LOGAN — Almost every seat in the historic Cache County Courthouse was filled Thursday evening as the Cache County Board of Adjustments addressed an appeal to deny a conditional use permit for the Cherry Peak Ski Area in Richmond.
And after representatives from the appellants and the developers made their arguments, the meeting resulted in a continuance in order for the board to further review the controversial issue.
“It is simple to look at the record and see, without question, that the commission properly consulted the standards and had sufficient data and support to make an informed decision,” said Chris Daines, the attorney representing the developers.
A group of Richmond residents filed the appeal on Feb. 15, arguing that the County Planning Commission made the decision on a whim and did not take into consideration the negative impacts of the resort. The attorney for the appellants, Kirk Robinson refuted claims that the commission spent adequate time reviewing the facts and making an educated decision.
“What I think needs to be done, is real illumination,” Robinson said. “And that requires real looking at the data and thinking about it.”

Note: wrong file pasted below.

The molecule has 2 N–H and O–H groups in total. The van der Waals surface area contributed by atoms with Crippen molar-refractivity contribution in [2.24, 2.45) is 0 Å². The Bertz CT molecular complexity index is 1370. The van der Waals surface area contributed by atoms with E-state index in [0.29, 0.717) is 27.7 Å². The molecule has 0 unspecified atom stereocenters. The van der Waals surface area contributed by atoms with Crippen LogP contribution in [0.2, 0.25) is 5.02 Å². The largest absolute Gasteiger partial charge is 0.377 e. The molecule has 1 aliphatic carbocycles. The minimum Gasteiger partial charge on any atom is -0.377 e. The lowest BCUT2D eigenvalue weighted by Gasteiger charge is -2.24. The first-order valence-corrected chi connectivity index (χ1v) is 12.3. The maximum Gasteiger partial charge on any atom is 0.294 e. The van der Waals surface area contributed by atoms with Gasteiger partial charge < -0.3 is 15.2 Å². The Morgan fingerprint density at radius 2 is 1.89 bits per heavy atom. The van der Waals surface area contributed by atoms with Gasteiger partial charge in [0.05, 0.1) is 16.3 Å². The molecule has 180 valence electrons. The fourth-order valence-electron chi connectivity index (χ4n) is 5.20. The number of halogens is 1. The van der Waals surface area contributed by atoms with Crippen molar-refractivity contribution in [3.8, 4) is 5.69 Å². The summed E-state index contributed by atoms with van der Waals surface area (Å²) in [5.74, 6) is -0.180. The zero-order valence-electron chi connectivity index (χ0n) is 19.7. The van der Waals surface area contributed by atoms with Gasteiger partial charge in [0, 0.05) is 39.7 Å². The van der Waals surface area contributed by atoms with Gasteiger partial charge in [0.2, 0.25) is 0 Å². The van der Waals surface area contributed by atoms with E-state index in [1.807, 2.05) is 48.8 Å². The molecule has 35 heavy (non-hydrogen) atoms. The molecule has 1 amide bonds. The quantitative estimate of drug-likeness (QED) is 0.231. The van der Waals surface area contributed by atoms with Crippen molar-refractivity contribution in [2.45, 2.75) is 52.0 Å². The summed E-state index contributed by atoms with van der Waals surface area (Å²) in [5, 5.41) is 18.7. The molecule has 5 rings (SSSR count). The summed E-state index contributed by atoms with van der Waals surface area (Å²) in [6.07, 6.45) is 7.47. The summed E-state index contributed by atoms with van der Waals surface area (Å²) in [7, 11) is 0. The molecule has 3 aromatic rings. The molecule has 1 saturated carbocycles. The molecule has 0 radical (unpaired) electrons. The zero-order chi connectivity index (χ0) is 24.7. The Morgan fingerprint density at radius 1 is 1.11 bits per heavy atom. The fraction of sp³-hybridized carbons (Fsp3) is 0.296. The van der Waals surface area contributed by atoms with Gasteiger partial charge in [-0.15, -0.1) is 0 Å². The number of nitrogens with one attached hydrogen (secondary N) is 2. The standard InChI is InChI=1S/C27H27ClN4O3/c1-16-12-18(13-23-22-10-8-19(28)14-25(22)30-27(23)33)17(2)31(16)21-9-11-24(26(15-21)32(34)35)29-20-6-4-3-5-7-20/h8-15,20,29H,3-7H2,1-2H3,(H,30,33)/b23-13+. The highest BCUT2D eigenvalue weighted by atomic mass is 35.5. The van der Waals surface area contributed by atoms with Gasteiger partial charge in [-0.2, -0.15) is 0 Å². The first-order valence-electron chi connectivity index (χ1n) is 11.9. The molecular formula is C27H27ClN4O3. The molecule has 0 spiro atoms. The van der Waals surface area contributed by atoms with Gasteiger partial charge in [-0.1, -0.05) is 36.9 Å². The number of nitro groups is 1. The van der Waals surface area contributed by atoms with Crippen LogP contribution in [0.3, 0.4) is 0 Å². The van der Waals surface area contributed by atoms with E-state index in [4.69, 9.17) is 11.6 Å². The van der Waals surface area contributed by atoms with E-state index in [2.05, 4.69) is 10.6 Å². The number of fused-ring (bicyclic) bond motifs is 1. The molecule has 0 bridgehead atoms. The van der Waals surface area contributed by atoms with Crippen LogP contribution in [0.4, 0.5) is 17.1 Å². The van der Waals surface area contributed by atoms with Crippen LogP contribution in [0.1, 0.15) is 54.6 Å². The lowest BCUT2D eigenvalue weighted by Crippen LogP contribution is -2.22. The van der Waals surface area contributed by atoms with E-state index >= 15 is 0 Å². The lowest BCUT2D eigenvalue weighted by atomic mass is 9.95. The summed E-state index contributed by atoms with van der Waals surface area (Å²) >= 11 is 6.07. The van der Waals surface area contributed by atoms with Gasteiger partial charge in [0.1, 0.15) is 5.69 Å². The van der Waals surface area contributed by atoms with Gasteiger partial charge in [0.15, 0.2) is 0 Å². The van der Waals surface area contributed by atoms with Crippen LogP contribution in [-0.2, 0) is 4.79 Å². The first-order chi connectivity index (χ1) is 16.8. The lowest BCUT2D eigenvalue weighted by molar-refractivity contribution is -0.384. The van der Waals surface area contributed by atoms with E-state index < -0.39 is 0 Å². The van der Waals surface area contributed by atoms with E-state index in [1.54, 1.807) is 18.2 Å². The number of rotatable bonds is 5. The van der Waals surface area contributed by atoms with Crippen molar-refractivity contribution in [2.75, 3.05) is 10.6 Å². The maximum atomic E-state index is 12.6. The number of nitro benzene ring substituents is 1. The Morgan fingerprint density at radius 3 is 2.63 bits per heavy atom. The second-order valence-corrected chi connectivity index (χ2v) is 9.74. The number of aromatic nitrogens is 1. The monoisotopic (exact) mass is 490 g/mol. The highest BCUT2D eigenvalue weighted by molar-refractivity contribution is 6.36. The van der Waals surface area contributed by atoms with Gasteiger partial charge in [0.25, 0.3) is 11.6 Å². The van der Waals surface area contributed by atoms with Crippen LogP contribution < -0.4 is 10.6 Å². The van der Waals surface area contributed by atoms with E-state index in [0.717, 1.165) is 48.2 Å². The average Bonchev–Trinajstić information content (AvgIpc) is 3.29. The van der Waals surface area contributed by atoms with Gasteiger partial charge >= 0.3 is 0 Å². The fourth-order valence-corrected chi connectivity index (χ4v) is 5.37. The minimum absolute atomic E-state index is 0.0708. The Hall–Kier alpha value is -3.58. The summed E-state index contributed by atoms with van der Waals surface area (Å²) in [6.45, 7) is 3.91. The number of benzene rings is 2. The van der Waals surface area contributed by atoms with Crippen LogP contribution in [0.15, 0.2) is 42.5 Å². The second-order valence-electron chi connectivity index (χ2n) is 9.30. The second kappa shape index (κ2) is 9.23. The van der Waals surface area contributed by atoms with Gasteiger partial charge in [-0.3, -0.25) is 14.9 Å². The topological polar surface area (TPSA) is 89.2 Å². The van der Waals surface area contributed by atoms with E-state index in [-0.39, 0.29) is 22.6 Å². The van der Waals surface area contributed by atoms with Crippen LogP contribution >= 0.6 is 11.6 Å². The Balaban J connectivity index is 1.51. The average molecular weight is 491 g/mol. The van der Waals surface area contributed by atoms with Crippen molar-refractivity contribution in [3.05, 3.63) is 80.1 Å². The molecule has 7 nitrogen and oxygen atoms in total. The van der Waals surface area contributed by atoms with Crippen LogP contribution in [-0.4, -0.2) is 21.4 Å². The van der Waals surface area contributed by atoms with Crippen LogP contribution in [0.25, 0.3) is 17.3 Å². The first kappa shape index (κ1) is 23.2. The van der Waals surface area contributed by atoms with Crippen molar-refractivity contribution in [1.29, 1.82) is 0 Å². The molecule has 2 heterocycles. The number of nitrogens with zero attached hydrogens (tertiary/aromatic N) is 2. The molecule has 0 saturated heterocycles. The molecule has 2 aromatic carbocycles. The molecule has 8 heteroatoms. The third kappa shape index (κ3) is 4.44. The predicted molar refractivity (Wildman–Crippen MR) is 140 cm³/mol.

Josh Ruhaar, Cache County’s director of development services, discussed in depth, the process the commission went through to approve the permit.
“There is no debate that there will be some impact to habitat from the resort, any development will have impacts. The planning commission is there to make a decision, and they did,” Runhaar said.
Dr. Michael Wolfe, emeritus professor of wildlife ecology and management at Utah State University, voiced his professional opinion about the inherent impacts that will and could be caused.
“There are going to be impacts on the area itself, but it’s private property. I think there are going to be significant negative impacts outside the resort; mainly on the road leading to it,” Wolfe said. “However, I do not take a stand for or against it.”
The meeting came to a close after board member Hal Olsen made a motion for continuation. “This is a lot to take in, I would like to have some time to look everything over, in order to make the best decision,” Olsen said.
If Cherry Peak is approved, it will be the only local competition to Beaver Mountain Ski Area, the closest local resort to Cache Valley.
“I think the process is fine. You and I don’t have the right to tell people how they should handle their property,” said Ted Seeholzer, owner of Beaver Mountain. “Personally, I am glad I don’t have money in it. It’s a hard time to start something like this.”
The board will decide the fate of Cherry Peak at its meeting March 29 at 6 p.m. at the courthouse.